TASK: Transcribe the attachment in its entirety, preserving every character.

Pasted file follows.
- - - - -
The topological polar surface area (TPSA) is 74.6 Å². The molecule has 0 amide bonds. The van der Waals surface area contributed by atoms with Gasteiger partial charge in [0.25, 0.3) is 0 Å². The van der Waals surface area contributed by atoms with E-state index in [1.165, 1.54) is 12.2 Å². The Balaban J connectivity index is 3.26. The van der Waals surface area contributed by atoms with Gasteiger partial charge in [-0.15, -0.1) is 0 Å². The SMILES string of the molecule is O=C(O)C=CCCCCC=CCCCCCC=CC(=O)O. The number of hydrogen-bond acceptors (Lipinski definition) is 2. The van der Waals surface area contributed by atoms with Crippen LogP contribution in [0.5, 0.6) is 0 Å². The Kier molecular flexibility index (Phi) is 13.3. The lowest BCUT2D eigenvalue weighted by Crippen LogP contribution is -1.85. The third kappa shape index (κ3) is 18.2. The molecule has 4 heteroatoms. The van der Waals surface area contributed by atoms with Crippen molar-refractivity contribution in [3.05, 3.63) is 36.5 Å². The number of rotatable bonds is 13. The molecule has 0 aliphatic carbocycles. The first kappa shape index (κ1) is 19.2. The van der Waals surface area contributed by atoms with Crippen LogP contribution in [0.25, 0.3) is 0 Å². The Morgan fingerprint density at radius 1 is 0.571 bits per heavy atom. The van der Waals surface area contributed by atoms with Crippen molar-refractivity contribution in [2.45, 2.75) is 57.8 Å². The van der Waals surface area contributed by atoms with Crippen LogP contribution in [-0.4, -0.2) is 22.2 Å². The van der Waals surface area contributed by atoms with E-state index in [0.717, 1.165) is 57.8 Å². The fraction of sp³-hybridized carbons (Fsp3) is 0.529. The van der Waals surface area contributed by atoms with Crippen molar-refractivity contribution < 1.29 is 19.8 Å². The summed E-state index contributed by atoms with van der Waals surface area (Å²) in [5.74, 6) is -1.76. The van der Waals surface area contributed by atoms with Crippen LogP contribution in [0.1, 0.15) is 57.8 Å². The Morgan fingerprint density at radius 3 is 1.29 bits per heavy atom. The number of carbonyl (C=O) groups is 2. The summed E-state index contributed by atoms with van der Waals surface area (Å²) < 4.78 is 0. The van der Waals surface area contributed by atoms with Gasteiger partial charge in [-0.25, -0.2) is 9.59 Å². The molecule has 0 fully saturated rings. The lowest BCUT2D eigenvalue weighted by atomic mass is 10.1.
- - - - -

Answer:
The topological polar surface area (TPSA) is 74.6 Å². The molecule has 0 amide bonds. The van der Waals surface area contributed by atoms with Gasteiger partial charge in [0.25, 0.3) is 0 Å². The van der Waals surface area contributed by atoms with E-state index in [1.165, 1.54) is 12.2 Å². The Balaban J connectivity index is 3.26. The van der Waals surface area contributed by atoms with Gasteiger partial charge in [-0.15, -0.1) is 0 Å². The SMILES string of the molecule is O=C(O)C=CCCCCC=CCCCCCC=CC(=O)O. The number of hydrogen-bond acceptors (Lipinski definition) is 2. The van der Waals surface area contributed by atoms with Crippen LogP contribution in [0.5, 0.6) is 0 Å². The Kier molecular flexibility index (Phi) is 13.3. The lowest BCUT2D eigenvalue weighted by Crippen LogP contribution is -1.85. The third kappa shape index (κ3) is 18.2. The molecule has 4 heteroatoms. The van der Waals surface area contributed by atoms with Crippen molar-refractivity contribution in [3.05, 3.63) is 36.5 Å². The number of rotatable bonds is 13. The molecule has 0 aliphatic carbocycles. The first kappa shape index (κ1) is 19.2. The van der Waals surface area contributed by atoms with Crippen LogP contribution in [0.25, 0.3) is 0 Å². The Morgan fingerprint density at radius 1 is 0.571 bits per heavy atom. The van der Waals surface area contributed by atoms with Crippen molar-refractivity contribution in [2.45, 2.75) is 57.8 Å². The van der Waals surface area contributed by atoms with Crippen LogP contribution in [-0.4, -0.2) is 22.2 Å². The van der Waals surface area contributed by atoms with E-state index in [0.717, 1.165) is 57.8 Å². The fraction of sp³-hybridized carbons (Fsp3) is 0.529. The van der Waals surface area contributed by atoms with Crippen molar-refractivity contribution < 1.29 is 19.8 Å². The summed E-state index contributed by atoms with van der Waals surface area (Å²) in [5.74, 6) is -1.76. The van der Waals surface area contributed by atoms with Crippen LogP contribution in [0.1, 0.15) is 57.8 Å². The Morgan fingerprint density at radius 3 is 1.29 bits per heavy atom. The number of carbonyl (C=O) groups is 2. The summed E-state index contributed by atoms with van der Waals surface area (Å²) < 4.78 is 0. The van der Waals surface area contributed by atoms with Gasteiger partial charge in [-0.25, -0.2) is 9.59 Å². The molecule has 0 fully saturated rings. The lowest BCUT2D eigenvalue weighted by atomic mass is 10.1.